Elevator investigations move farther afield with a side trip to Alta, Iowa

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The trademark rounded headhouse identifies the Tillotson elevator, shown here behind the office and truck scale.

Story and photos by Kristen Cart

It is getting harder to visit our grandfathers’ elevators. All of the elevators within a half hour either side of the I-80 corridor have already been exhausted, so a stop for photography requires real planning and extra gas, time, and effort, even when piggybacked on our normal family visit to Nebraska.

The trip to Alta, Iowa, required just such an extra investment in driving time. The town and its Tillotson elevator is just north-west of Storm Lake in the northwestern corner of the state, and is not, quite frankly, on the way to anywhere.

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The Tillotson elevator in Alta, Iowa, where the old structure is mostly obscured by later bins.

I wonder how our kids put up with it. This trip in particular required over an hour’s northward jaunt before angling generally east-northeast, with a 30-minute divot or two along the Nebraska-to-Illinois route. Each detour took in wayward sites, including Alta.

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A look up the rail line opposite the Tillotson elevator revealed the historical trappings of town, with a backdrop of new grain bins.

It is normally a 10-hour drive to get home from visiting their grandparents, but this elevator excursion would tax my children’s patience for several more hours. To be fair, we got an extra early start. But that meant the serious backseat fidgeting would start sooner.

You would think that I would study Tillotson records first, and inject some discipline and efficiency into planning our route.

But no, that task was left for after the trip, so I could see how closely we approached several sites without seeing them.

I don’t think the kids minded the near misses–but they’ll get to see the countryside again when we go through to mop up the strays.

 

The Tillotson elevator in Hinton, Iowa, is fully upgraded to fulfill today’s mission

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Story and photos by Kristen Cart

The Hinton, Iowa, grain elevator, anchoring the eastern verge of town along U.S. 75 in western Iowa, looks very little like it did when it first rose in a continuous pour over the flat surrounding farmland. Conveyors and legs and platforms stick out at odd angles from the headhouse–distribution central for the sprawling complex of elevator, drier, and annexes. The long row of grain storage bins and equipment deeply overshadows the eastern side of the highway, which zips past the center of town without a nod to the businesses along the main streets to its west.

An elevated conveyor crows in red lettering, “Floyd Valley Grain, L.L.C.,” where it may be easily read from the road. To drive the point home, two dedicated locomotives parked upon the nearby rails are painted bright red in the company colors and sport the company name. This cooperative, the advertising seems to say, is the true center of town.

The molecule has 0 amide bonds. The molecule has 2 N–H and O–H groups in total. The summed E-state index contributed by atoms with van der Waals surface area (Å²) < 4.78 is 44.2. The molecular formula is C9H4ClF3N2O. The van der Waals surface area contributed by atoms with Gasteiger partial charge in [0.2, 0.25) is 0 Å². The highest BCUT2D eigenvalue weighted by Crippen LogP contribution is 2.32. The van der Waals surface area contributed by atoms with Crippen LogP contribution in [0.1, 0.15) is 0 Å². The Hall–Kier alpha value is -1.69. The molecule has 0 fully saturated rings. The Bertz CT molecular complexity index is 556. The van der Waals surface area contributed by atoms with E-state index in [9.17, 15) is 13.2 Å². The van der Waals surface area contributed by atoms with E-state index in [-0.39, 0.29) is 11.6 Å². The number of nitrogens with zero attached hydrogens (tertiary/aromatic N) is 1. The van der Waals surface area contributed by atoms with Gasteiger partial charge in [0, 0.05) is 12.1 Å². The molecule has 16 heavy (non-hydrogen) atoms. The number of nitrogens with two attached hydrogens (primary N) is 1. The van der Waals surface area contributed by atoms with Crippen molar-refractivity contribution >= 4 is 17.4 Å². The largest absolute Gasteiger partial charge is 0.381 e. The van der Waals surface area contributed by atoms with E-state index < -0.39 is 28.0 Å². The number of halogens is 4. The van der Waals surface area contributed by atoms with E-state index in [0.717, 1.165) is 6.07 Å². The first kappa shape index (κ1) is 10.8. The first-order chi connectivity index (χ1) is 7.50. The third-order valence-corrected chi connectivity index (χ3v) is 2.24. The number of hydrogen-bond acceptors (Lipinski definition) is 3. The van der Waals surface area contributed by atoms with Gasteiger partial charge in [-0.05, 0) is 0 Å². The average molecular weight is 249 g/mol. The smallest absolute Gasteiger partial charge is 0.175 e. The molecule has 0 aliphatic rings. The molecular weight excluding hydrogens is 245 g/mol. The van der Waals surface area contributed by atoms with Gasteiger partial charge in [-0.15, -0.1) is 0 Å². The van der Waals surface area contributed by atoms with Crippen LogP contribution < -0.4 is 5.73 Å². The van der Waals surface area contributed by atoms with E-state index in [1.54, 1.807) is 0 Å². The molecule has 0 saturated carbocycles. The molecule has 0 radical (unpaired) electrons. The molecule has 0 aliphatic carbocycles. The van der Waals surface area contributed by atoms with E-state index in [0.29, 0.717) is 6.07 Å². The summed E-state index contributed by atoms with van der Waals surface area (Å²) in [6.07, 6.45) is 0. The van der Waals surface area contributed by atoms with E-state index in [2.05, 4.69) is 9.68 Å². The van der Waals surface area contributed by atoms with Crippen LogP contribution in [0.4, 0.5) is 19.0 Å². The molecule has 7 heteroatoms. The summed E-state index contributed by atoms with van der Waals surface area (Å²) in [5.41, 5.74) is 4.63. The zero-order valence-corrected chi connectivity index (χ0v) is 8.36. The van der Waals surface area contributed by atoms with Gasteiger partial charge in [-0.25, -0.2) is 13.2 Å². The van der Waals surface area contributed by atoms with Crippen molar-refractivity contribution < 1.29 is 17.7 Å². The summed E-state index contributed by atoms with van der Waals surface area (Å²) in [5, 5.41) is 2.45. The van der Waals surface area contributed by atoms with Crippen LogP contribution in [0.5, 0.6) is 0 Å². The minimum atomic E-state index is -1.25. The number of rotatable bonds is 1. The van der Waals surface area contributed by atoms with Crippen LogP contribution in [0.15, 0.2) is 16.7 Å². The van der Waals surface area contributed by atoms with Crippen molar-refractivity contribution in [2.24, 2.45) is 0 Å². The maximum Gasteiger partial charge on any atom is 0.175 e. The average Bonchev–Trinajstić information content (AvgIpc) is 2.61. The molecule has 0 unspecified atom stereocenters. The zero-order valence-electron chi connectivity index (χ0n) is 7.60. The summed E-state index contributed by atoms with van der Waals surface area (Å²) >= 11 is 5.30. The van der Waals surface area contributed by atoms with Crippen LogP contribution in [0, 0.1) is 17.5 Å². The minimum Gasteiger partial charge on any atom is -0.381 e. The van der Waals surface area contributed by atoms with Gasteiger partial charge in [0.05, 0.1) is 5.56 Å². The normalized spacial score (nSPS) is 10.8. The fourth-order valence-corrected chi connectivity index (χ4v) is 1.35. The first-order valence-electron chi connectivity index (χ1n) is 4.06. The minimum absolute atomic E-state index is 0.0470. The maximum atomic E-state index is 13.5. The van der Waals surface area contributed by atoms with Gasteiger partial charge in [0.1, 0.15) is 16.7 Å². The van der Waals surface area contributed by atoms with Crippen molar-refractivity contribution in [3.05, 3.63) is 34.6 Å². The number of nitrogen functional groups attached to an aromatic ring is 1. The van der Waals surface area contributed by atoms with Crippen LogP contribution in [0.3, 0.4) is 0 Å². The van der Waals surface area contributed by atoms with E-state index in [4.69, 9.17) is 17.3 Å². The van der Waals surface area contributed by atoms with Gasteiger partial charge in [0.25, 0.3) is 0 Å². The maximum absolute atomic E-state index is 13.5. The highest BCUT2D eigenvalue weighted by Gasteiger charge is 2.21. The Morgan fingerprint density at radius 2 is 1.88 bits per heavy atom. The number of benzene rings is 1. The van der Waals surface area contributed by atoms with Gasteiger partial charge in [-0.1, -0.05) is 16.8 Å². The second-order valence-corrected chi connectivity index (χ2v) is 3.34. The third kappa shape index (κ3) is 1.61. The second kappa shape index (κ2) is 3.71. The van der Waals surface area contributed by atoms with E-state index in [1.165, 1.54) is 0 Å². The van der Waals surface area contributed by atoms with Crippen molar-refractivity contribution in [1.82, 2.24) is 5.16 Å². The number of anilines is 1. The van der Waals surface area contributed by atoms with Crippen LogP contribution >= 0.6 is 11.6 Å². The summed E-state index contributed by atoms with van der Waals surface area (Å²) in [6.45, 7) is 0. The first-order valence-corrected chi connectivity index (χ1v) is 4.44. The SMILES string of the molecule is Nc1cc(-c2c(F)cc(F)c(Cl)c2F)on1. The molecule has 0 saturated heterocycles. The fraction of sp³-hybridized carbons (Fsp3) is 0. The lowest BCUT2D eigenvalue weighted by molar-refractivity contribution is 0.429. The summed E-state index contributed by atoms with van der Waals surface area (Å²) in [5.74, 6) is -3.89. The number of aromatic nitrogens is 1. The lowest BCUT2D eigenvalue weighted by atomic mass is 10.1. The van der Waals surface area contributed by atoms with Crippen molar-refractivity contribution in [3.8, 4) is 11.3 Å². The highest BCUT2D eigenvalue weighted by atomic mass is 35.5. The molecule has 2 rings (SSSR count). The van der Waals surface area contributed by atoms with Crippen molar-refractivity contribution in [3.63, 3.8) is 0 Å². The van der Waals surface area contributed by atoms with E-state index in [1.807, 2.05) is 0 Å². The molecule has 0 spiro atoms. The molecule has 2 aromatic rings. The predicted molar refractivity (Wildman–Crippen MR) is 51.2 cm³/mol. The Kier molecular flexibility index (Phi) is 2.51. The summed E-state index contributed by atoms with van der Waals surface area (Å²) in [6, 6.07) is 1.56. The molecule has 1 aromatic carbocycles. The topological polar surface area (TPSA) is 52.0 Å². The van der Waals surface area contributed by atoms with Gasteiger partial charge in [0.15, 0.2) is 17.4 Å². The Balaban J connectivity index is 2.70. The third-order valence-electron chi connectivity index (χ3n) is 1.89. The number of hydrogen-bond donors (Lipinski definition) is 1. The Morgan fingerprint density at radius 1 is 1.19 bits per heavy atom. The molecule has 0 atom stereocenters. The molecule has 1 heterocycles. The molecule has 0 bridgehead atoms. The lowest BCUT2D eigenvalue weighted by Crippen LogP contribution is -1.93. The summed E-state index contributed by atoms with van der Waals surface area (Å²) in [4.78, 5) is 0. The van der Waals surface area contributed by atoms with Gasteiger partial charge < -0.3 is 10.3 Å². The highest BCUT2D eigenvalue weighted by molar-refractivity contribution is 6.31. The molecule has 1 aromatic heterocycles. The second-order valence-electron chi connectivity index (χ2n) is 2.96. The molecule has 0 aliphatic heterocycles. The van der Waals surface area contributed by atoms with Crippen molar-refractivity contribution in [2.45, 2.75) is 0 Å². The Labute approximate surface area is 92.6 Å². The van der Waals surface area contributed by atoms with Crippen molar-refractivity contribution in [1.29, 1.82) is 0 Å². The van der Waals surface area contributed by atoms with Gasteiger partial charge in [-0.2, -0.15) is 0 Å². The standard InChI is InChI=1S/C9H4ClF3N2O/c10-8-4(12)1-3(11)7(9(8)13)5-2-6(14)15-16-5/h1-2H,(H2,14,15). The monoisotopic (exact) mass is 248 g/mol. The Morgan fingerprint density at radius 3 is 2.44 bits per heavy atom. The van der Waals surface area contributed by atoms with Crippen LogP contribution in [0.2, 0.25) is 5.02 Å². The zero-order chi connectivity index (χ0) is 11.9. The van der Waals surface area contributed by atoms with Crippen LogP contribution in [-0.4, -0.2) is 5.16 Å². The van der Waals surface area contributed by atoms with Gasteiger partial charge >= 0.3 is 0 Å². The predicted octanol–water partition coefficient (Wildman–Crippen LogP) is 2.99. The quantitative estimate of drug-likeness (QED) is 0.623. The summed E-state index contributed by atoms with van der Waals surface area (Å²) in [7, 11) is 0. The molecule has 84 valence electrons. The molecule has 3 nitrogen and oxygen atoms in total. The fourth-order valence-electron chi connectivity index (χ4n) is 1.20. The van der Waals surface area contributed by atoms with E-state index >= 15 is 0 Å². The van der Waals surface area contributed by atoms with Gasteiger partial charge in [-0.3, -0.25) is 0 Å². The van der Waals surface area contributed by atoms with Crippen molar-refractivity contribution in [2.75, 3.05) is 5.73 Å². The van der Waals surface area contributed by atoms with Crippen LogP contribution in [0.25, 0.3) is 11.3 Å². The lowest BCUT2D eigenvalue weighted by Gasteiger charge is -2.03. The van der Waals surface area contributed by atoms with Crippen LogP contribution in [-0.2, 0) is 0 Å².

DSC_6412Innovation and modernization bristle from every side of the old Tillotson elevator. The externally installed legs (the parts of an elevator that lift the grain during the loading process) are a later modification taken to prevent grain dust fires: the moving parts that may heat up, such as bearings and motors, are no longer confined in an enclosed space with combustible grain dust. The various conveyors connect to newer annexes that were built when the storage demand outgrew the original elevator. The entire complex has become a far greater enterprise than our grandfathers, builders of the original structures, ever envisioned.

I paged through the Tillotson Construction Company records, preserved in handwritten and carefully photocopied pages, looking for the building specifications for the original Hinton elevator. Unfortunately they were not preserved with the rest. But we know it is a Tillotson elevator from a news item about an accident at the construction site where a man fell to his death in 1954. Perhaps records pertaining to the subject of a potential lawsuit were not with the rest of the file.

The elevator follows a well-tested design, and like the majority of the later Tillotson elevators we have studied, it still serves. It is a fitting testament to the engineering pioneer that was Tillotson Construction Company.

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With its stepped headhouse, could the elevator in Odebolt, Iowa, be from Mayer-Osborn’s lineage?

Story by Ronald Ahrens with photos by Brad Perry

Blen NorthRecords of the Tillotson Construction Company show no information on the grain elevator at Blencoe, Iowa. A previous post presents recent photos from Blencoe as well as delving into mysteries surrounding the Tillotson elevator and the one by Mayer-Osborn Company.

Now Brad Perry volunteers his own photos from Blencoe, which is just off Interstate 29 less than an hour’s drive north of Council Bluffs. Here we see the Tillotson, with the curved headhouse, and the Mayer-Osborn, with the stepped headhouse.

Supplying more photos, Brad raises an interesting question: could the elevator at Odebolt, Iowa, which is 63 miles to the northeast, be part of the Mayer-Osborn lineage? It also has a stepped headhouse. He notes that they had to have been built at the same time. It stood near the elevator of the Cracker Jack Company, which had operations in Odebolt.